For instance, our firm is currently litigating a case where a woman who works for the post office was injured badly as her vehicle was struck by an 18-wheeler driven by a co-worker. Even though workers' comp would ordinarily be her sole source of compensation when injured by a co-worker, in her case, she wasn't on the clock at the time of the injury. She was off work and just to happened to coincidentally be injured by a co-worker. As such, even though her employer participated in the workers' comp system, the injury happened outside of the scope of what workers' comp covers, so she could still sue. Or another way to put it is that not being covered by workers' compensation is sometimes a very good thing for an injured worker.
How workers' comp coverage normally applies to injured truckers.
Workers' comp only applies (and therefore, it only shields the company from a lawsuit) when employees are in the "course and scope" of employment. Meaning, that if you're on the clock and you're injured, you can't sue. If, however, you're off the clock and you get hurt by your employer, they can't hide behind the lawsuit immunity built into workers' comp coverage, and you can most definitely sue them.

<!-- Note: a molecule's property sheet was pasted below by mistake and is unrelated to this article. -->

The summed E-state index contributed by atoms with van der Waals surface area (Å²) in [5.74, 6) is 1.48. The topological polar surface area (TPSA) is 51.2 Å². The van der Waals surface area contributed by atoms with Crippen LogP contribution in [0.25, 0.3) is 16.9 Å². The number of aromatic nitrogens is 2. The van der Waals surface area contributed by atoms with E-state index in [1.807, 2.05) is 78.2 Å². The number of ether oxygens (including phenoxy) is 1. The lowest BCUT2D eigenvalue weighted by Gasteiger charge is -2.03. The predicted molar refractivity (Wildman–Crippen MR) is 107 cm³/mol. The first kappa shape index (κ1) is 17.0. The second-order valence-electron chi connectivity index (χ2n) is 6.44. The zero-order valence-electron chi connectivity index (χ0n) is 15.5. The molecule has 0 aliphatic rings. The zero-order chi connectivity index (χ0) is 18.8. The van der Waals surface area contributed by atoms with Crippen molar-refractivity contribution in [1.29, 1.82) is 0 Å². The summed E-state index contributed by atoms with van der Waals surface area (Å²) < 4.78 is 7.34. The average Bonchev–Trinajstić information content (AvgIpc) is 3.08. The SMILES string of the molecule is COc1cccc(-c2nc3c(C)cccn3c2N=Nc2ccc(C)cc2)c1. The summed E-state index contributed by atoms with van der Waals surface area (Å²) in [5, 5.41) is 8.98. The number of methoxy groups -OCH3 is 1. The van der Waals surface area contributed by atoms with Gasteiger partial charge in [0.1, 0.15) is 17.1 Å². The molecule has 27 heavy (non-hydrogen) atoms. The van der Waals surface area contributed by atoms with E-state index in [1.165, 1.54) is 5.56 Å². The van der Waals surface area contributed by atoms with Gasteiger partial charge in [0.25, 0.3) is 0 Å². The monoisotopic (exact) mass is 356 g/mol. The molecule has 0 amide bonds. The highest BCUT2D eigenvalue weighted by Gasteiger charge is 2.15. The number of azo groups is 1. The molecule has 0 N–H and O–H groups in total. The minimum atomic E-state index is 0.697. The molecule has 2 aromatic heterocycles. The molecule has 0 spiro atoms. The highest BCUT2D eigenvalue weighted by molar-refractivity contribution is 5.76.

This fact is of grave concern to truck drivers (more so than to other types of injured workers) because a big part of a trucker's job involves being asleep while their co-driver keeps the rig bustin' bugs down the highway. Though this is an area of the law that is not fully fleshed out and opinions differ, we are of the opinion that when a trucker is asleep in a sleeper berth and a co-driver acts negligently and hurts them, they are not "in the course and scope of employment," and any injury they sustain should NOT be covered by workers' comp. Instead, we believe they have the right to sue, the same as anyone else on the road who is hurt by the co-driver.
To be clear, there are most certainly some scenarios were truckers are hurt and workers' comp kicks in, and the injured truckers therefore cannot sue their employer. This is usually the case when there are two truckers in the front of the cab and an accident occurs or when a trucker suffers an injury from lifting heavy cargo. It makes sense for truckers to be covered by workers' comp under these circumstances, since they're doing normal, on-the-clock trucker tasks.
Why then would it make a difference if one of the two drivers is asleep in a sleeper birth and injured in an accident? It may seem like the same situation as when the co-driver is sitting in the passenger seat, but legally it is not.
You see, federal law requires truck drivers to be off the clock for certain periods of time under what are known as the hours of service rules. Said law makes it clear that once you exceed a certain number of hours working as a trucker, you're breaking the law. As a general rule of thumb, this bit of federal law says that when a driver is sleeping in the sleeper berth of their truck as it's being driven by a co-driver, he is not considered on the clock.